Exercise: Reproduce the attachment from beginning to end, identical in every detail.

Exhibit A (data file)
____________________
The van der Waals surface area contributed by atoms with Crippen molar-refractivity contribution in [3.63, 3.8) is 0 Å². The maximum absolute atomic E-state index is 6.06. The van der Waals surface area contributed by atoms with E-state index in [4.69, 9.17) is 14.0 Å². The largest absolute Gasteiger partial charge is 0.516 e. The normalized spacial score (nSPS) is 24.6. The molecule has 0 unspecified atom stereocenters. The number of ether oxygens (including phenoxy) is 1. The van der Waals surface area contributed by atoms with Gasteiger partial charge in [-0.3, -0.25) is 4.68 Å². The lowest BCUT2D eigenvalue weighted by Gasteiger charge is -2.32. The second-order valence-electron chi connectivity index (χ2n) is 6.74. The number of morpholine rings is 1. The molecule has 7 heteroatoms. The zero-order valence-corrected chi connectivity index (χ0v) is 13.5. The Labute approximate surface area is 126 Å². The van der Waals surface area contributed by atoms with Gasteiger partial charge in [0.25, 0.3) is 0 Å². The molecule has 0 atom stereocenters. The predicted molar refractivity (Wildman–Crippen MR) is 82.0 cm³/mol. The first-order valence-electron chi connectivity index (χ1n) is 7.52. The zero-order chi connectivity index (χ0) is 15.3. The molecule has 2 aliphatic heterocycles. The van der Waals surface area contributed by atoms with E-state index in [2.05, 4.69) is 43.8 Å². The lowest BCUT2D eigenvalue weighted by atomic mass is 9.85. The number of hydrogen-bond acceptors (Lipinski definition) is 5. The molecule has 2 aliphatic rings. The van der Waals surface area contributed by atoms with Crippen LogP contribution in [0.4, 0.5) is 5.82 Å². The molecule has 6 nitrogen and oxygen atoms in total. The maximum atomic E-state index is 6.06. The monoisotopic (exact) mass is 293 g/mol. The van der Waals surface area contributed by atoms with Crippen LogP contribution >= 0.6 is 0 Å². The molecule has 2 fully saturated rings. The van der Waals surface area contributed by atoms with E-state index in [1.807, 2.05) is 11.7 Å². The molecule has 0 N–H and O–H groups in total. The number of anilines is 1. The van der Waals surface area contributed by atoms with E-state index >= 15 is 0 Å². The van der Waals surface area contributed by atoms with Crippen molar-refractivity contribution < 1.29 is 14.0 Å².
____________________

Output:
The van der Waals surface area contributed by atoms with Crippen molar-refractivity contribution in [3.63, 3.8) is 0 Å². The maximum absolute atomic E-state index is 6.06. The van der Waals surface area contributed by atoms with E-state index in [4.69, 9.17) is 14.0 Å². The largest absolute Gasteiger partial charge is 0.516 e. The normalized spacial score (nSPS) is 24.6. The molecule has 0 unspecified atom stereocenters. The number of ether oxygens (including phenoxy) is 1. The van der Waals surface area contributed by atoms with Gasteiger partial charge in [-0.3, -0.25) is 4.68 Å². The lowest BCUT2D eigenvalue weighted by Gasteiger charge is -2.32. The second-order valence-electron chi connectivity index (χ2n) is 6.74. The number of morpholine rings is 1. The molecule has 7 heteroatoms. The zero-order valence-corrected chi connectivity index (χ0v) is 13.5. The Labute approximate surface area is 126 Å². The van der Waals surface area contributed by atoms with Gasteiger partial charge in [0.25, 0.3) is 0 Å². The molecule has 0 atom stereocenters. The predicted molar refractivity (Wildman–Crippen MR) is 82.0 cm³/mol. The first-order valence-electron chi connectivity index (χ1n) is 7.52. The zero-order chi connectivity index (χ0) is 15.3. The molecule has 2 aliphatic heterocycles. The van der Waals surface area contributed by atoms with E-state index in [2.05, 4.69) is 43.8 Å². The lowest BCUT2D eigenvalue weighted by atomic mass is 9.85. The number of hydrogen-bond acceptors (Lipinski definition) is 5. The molecule has 2 aliphatic rings. The van der Waals surface area contributed by atoms with Crippen LogP contribution in [0.4, 0.5) is 5.82 Å². The molecule has 6 nitrogen and oxygen atoms in total. The maximum atomic E-state index is 6.06. The monoisotopic (exact) mass is 293 g/mol. The van der Waals surface area contributed by atoms with Crippen LogP contribution >= 0.6 is 0 Å². The molecule has 2 fully saturated rings. The van der Waals surface area contributed by atoms with E-state index in [1.807, 2.05) is 11.7 Å². The molecule has 0 N–H and O–H groups in total. The number of anilines is 1. The van der Waals surface area contributed by atoms with E-state index >= 15 is 0 Å². The van der Waals surface area contributed by atoms with Crippen molar-refractivity contribution < 1.29 is 14.0 Å².